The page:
The seven-day hearing concluded yesterday before Ms Justice Mary Finlay Geoghegan who reserved her decision. The judge indicated she will give judgment by the end of this law term on Jul 31.
Treasury, which is insolvent with total debt of more than €2.7bn, has argued the decision calling in its loans was made without notice to it and without giving it a proper opportunity to be heard.
Nama denied those and other claims and also contended it could not be expected to engage in “endless debate” with Treasury before calling in the €1bn loans when Treasury was unable to continue trading without money from Nama.
The agency also argued the terms of a “stand still agreement” between the sides, under which Nama agreed to consider proposals by other parties to acquire the loans before proceeding to enforcement, are such as to prohibit Treasury succeeding in the legal action.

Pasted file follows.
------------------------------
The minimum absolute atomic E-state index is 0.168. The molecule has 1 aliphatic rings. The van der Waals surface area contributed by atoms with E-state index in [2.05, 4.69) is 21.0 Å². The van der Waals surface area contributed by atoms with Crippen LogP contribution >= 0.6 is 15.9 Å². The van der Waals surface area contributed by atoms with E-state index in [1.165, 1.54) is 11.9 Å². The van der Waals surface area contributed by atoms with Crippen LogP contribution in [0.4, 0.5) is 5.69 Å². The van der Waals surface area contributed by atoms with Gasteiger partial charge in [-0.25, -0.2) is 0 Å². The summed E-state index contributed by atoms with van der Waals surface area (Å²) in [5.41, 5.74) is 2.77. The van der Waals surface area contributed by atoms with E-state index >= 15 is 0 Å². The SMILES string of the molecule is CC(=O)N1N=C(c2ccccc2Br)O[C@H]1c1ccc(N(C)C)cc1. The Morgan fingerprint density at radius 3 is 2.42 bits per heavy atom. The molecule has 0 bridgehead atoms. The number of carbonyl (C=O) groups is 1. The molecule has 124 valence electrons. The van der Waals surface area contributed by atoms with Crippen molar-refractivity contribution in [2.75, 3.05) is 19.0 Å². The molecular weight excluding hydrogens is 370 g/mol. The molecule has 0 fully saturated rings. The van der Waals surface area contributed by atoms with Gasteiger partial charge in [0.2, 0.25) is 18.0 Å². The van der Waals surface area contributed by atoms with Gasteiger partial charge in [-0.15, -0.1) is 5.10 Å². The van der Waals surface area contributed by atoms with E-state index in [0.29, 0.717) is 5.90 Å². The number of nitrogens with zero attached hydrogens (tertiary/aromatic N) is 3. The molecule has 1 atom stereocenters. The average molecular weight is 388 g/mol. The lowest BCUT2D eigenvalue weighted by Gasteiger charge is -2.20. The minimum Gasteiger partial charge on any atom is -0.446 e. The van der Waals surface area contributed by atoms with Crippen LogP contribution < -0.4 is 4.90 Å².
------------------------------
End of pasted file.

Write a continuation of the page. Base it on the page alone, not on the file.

Treasury Holdings and 22 related companies secured leave earlier this year to bring the proceedings challenging Nama’s Dec 2011 decision calling in the loans and a Jan 2011 decision appointing receivers.
The action was opposed by Nama and KBC Bank, which is owed €75m by Treasury.
KBC has argued Treasury’s action is pointless in circumstances where KBC had said it would not agree to any restructuring of the Treasury loans.
In a notice served on Jun 29 last, KBC said it will seek an order winding up Treasury Holdings within a period of 21 days unless it is paid €20m.
Nama early last week also issued demands for repayment of €3m each to John Ronan and Richard Barrett in their capacity as guarantor of a €13.5m loan to Treasury.